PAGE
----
Researching a perfect effluent system

31 Jan, 2017 02:00 AM
Dardanup dairy farmer Michael Twomey holding shy daughter Nyah, 5, his son Michael, 6, Western Dairy project officer Dan Parnell and environmental engineering student Laura Senge inspecting the effluent system.
Dardanup dairy farmer Michael Twomey holding shy daughter Nyah, 5, his son Michael, 6, Western Dairy project officer Dan Parnell and environmental engineering student Laura Senge inspecting the effluent system.

ACCORDING to Dardanup dairy farmer Michael Twomey there is "no perfect system" for dealing with the effluent generated by 500 cows being milked twice a day.

But Western Dairy project officer Dan Parnell and Murdoch University environmental engineering honours student Laura Senge hope to prove him wrong.

Western Dairy and WA's Department of Water (DoW) have combined to award a scholarship to Ms Senge to design a zero waste discharge - nothing leaves the farm - dairy effluent management system as her honours project.

Her challenge is to create an integrated dairy water supply and effluent system that eliminates soil and water pollution while minimising water demand and maximising outputs such as energy, soil nutrients and fit-for-purpose water recovery.

Her project will be incorporated into the Royalties for Regions-funded DairyCare project Western Dairy and DoW are undertaking to improve catchment water quality under the Regional Estuaries Initiative.

Mr Twomey explained its benefits and shortcomings to Ms Senge and Mr Parnell during a farm visit last week.

A two-pit solids trap system was installed 12 months ago when a new dairy and yards were built on the farm third generation dairy farmer Mr Twomey returned to after 13 years in the mining industry as a surveyor.

The rotary dairy's under-platform area and yards drain into one end of a large concrete pit beside the yards.

A 250,000 kilolitre dam and pump provide water to high pressure wash down cannon which can be directed, if needed, into the effluent pit to break up floating solids.

Plastic plumbing with a low-level entry point picks up liquid from beneath floating solids and links via a t-piece to the adjacent smaller pit which is monitored by high and low-level probes.

An electric pump pushes liquid waste from the second pit through a non-return valve - to retain prime - and out through a buried pipe to a modified centre pivot irrigator in a nearby paddock.

A hose up the centre of the pivot tower and underslung along the pivot arm carries liquid waste to a simple 50 millimetre 'knocker' sprinkler which can be moved along the pivot arm to alter the area of the paddock receiving water from the effluent pit.

"The system works pretty well, but it's not perfect - there is no perfect system," Mr Twomey said.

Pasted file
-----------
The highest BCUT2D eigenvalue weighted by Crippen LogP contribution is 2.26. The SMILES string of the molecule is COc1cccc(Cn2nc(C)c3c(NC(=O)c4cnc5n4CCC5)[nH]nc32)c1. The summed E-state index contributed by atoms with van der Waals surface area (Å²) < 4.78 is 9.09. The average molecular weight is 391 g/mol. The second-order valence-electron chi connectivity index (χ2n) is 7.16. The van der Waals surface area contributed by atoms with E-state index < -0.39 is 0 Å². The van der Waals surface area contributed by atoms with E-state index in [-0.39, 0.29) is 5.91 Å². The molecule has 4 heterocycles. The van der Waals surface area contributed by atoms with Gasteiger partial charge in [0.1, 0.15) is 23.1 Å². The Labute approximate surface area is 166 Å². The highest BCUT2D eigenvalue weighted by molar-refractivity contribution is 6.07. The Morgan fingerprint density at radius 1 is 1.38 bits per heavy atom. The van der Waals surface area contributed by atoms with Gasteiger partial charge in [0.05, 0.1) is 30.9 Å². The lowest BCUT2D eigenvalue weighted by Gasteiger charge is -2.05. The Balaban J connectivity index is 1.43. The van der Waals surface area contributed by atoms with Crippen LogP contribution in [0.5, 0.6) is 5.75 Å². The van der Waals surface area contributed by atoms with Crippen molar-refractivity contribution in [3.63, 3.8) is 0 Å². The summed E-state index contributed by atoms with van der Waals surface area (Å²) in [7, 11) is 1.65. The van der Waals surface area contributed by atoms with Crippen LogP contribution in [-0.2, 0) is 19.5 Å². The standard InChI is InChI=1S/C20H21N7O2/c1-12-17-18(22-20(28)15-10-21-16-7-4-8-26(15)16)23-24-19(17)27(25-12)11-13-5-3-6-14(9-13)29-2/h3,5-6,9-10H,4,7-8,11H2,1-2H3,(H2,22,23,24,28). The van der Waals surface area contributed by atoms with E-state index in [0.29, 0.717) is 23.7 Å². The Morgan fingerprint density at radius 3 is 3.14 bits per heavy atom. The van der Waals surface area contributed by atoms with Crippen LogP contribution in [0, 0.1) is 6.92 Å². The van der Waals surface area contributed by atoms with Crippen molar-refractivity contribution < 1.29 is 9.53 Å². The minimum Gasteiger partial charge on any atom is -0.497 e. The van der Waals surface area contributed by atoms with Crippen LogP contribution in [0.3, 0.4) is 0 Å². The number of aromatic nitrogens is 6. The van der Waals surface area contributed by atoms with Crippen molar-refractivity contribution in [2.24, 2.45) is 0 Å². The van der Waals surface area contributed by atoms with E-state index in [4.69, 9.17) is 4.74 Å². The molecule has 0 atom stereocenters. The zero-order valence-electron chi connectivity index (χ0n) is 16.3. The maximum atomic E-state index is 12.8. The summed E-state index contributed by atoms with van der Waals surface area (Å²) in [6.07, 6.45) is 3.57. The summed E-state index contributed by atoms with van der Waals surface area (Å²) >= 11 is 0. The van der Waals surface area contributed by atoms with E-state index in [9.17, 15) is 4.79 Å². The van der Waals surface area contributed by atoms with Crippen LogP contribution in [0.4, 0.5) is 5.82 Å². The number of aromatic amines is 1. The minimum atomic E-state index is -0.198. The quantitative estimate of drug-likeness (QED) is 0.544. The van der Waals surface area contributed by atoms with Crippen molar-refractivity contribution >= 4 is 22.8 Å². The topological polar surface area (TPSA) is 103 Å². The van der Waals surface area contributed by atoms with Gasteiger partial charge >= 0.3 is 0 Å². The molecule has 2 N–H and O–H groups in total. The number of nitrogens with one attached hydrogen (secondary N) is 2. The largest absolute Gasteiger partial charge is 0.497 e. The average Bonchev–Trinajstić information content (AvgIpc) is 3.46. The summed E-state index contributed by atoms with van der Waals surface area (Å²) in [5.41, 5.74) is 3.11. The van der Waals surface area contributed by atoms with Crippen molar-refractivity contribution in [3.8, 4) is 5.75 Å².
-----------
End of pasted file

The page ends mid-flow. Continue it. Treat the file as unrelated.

"I turn the pump on before I start milking and set the irrigator walking, but I can go a couple of days without having to do that.

"We currently use about 10,000 litres of water a day and the pits will hold 22,000 litres.

"Yes, the sprinkler does get blocked occasionally, we've also had to replace the packing (at the base of the pivot tower where the pipe enters) annually and every five to six months get into the (bigger) pit with the tractor and bucket to clean it out.

"At this stage we've just been stockpiling the solids in one area to dry and we'll probably end up spreading it over paddocks."

Ms Senge, who came to Australia from Germany three years ago to study, said she was not put off by a lack of farming experience or the material she was dealing with.

"My engineering work so far has mainly been with water and this (dairy effluent) is just water with a solids content," she said.

"The aim is zero waste with nothing leaving the farm, but I recognise that practicality and economic constraints make it an ambitious target."

Western Dairy regional manager Esther Jones said the project team was seeking expressions of interest from dairy farmers wanting to have their effluent system reviewed.

"Through our DairyCare project, we will be working closely with farmers in the Geographe, Hardy and Leschenault catchments to establish willingness to make a commitment to improved effluent management," Ms Jones said.

"We have funds through the project to undertake 60 reviews - a process that will give a real insight into the opportunities to improve the effectiveness of current systems."

Ms Jones said Ms Senge's scholarship was the first Western Dairy had awarded in the environmental management field.

She said Western Dairy's support included funding Ms Senge to undertake the dairy industry's nationally-recognised effluent design course, while DoW was funding her travel to farms with the project team as she develops her design.

To volunteer for an effluent system review, contact Mr Parnell on or 0467 556 542.

Mal Gill

Mal Gill

is wool and dairy writer for Farm Weekly


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